# Finding the electric field of a electric quadrupole

One type of electric quadrupole consists of two dipoles places end to end with their negative charges (say) overlapping; that is, in the center is -2Q flanked (on a line) by a +Q to either side. Determine to electric field, E, at points along the perpendicular bisector and show that E decreases as 1/r4. Measure r from the -2Q charge and assume r>>l.

E+=E-=(1/4$$\pi$$$$\epsilon$$0)*(Q/(r2+(l2/4)
p=Ql

## The Attempt at a Solution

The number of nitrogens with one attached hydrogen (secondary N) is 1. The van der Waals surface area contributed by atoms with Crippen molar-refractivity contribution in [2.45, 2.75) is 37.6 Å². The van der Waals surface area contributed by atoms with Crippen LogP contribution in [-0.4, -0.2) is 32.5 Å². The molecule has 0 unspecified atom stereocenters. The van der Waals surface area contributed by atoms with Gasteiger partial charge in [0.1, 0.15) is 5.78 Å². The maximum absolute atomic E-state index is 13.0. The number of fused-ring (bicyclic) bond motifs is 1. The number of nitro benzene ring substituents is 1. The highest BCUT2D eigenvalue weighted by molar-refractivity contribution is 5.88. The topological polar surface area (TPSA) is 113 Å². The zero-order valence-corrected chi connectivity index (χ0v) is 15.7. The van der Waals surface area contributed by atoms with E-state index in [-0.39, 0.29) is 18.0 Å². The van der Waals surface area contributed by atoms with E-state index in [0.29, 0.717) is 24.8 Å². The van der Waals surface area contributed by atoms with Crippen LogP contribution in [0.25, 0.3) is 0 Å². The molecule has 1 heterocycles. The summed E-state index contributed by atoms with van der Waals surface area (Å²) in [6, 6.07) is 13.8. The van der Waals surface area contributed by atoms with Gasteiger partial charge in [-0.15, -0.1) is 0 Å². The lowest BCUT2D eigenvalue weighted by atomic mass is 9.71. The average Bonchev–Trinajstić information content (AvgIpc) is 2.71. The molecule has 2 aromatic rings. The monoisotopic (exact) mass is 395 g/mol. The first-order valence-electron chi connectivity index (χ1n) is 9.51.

First I broke the electric fields into the x and y axes.
Where, Ex=0
For the Ey, I used the equation E=(1/4$$\pi$$$$\epsilon$$0)*(p/r3)
Then, substituted p for (Q*l) and then r3 for r4
I assume there must be more to it than that, but I'm at a loss.

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Okay, so you have to add the electric fields at the +Q, -2Q and +Q.
So for +Q, E=k(Ql/(l2+r2)^(1/2)) (cos(theta)rx+sin(theta)ry)
And the for -2Q, E=k(2Ql/r2)(sin(theta)ry)
And for the other +Q, E=k(Ql/(l2+r2)^(1/2)) (-cos(theta)rx+sin(theta)ry)
Is this the correct way to do this?

+Q, E=k(Ql/(l2+r2)^(1/2)) (cos(theta)rx+sin(theta)ry)
Whats that l after Q

it's a lowercase L, for length

Using the equation where p=Ql

SammyS
Staff Emeritus